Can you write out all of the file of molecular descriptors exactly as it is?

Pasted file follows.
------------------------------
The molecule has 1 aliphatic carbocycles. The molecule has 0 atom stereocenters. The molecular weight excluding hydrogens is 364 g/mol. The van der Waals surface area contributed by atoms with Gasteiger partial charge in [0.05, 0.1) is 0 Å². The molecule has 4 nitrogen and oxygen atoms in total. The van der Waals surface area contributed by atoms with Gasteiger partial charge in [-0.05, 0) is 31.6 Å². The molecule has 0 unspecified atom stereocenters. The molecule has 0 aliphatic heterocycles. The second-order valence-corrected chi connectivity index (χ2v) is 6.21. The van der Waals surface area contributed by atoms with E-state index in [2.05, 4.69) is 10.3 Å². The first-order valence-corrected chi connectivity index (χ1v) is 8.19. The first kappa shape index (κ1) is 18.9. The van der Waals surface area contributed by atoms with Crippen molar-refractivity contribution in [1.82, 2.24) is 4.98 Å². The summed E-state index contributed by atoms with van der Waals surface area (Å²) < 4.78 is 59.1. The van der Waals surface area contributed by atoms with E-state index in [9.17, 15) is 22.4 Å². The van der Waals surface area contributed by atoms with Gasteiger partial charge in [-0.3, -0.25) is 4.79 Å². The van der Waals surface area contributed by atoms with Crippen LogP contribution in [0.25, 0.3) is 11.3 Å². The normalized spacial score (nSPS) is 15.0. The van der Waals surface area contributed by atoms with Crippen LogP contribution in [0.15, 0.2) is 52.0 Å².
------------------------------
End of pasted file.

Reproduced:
The molecule has 1 aliphatic carbocycles. The molecule has 0 atom stereocenters. The molecular weight excluding hydrogens is 364 g/mol. The van der Waals surface area contributed by atoms with Gasteiger partial charge in [0.05, 0.1) is 0 Å². The molecule has 4 nitrogen and oxygen atoms in total. The van der Waals surface area contributed by atoms with Gasteiger partial charge in [-0.05, 0) is 31.6 Å². The molecule has 0 unspecified atom stereocenters. The molecule has 0 aliphatic heterocycles. The second-order valence-corrected chi connectivity index (χ2v) is 6.21. The van der Waals surface area contributed by atoms with E-state index in [2.05, 4.69) is 10.3 Å². The first-order valence-corrected chi connectivity index (χ1v) is 8.19. The first kappa shape index (κ1) is 18.9. The van der Waals surface area contributed by atoms with Crippen molar-refractivity contribution in [1.82, 2.24) is 4.98 Å². The summed E-state index contributed by atoms with van der Waals surface area (Å²) < 4.78 is 59.1. The van der Waals surface area contributed by atoms with E-state index in [9.17, 15) is 22.4 Å². The van der Waals surface area contributed by atoms with Gasteiger partial charge in [-0.3, -0.25) is 4.79 Å². The van der Waals surface area contributed by atoms with Crippen LogP contribution in [0.25, 0.3) is 11.3 Å². The normalized spacial score (nSPS) is 15.0. The van der Waals surface area contributed by atoms with Crippen LogP contribution in [0.15, 0.2) is 52.0 Å².